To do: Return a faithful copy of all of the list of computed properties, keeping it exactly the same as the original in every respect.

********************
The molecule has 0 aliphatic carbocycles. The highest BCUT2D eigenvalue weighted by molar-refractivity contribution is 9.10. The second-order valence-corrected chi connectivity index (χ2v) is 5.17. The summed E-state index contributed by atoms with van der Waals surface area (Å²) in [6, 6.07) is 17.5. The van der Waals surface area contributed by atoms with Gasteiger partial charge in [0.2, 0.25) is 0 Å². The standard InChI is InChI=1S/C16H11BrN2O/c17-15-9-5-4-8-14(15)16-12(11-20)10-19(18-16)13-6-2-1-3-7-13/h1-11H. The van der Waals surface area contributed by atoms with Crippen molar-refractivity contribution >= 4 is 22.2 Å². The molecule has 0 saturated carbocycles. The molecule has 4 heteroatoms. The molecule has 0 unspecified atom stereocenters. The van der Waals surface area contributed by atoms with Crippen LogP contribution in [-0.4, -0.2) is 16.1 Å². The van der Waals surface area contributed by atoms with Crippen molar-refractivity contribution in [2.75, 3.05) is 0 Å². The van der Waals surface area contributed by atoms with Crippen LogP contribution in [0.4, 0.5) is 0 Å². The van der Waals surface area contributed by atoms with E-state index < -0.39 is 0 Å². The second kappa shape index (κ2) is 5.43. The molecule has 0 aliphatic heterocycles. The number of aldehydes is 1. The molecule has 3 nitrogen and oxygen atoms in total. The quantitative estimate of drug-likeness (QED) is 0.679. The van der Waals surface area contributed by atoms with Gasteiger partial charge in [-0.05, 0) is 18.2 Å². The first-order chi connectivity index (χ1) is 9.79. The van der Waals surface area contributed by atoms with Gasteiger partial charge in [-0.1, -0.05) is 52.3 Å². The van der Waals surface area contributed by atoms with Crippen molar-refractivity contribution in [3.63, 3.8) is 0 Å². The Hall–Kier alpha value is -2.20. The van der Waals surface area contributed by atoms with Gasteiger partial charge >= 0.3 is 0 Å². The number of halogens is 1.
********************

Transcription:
The molecule has 0 aliphatic carbocycles. The highest BCUT2D eigenvalue weighted by molar-refractivity contribution is 9.10. The second-order valence-corrected chi connectivity index (χ2v) is 5.17. The summed E-state index contributed by atoms with van der Waals surface area (Å²) in [6, 6.07) is 17.5. The van der Waals surface area contributed by atoms with Gasteiger partial charge in [0.2, 0.25) is 0 Å². The standard InChI is InChI=1S/C16H11BrN2O/c17-15-9-5-4-8-14(15)16-12(11-20)10-19(18-16)13-6-2-1-3-7-13/h1-11H. The van der Waals surface area contributed by atoms with Crippen molar-refractivity contribution >= 4 is 22.2 Å². The molecule has 0 saturated carbocycles. The molecule has 4 heteroatoms. The molecule has 0 unspecified atom stereocenters. The van der Waals surface area contributed by atoms with Crippen LogP contribution in [-0.4, -0.2) is 16.1 Å². The van der Waals surface area contributed by atoms with Crippen molar-refractivity contribution in [2.75, 3.05) is 0 Å². The van der Waals surface area contributed by atoms with Crippen LogP contribution in [0.4, 0.5) is 0 Å². The van der Waals surface area contributed by atoms with E-state index < -0.39 is 0 Å². The second kappa shape index (κ2) is 5.43. The molecule has 0 aliphatic heterocycles. The number of aldehydes is 1. The molecule has 3 nitrogen and oxygen atoms in total. The quantitative estimate of drug-likeness (QED) is 0.679. The van der Waals surface area contributed by atoms with Gasteiger partial charge in [-0.05, 0) is 18.2 Å². The first-order chi connectivity index (χ1) is 9.79. The van der Waals surface area contributed by atoms with Gasteiger partial charge in [-0.1, -0.05) is 52.3 Å². The van der Waals surface area contributed by atoms with Crippen molar-refractivity contribution in [3.63, 3.8) is 0 Å². The Hall–Kier alpha value is -2.20. The van der Waals surface area contributed by atoms with Gasteiger partial charge >= 0.3 is 0 Å². The number of halogens is 1.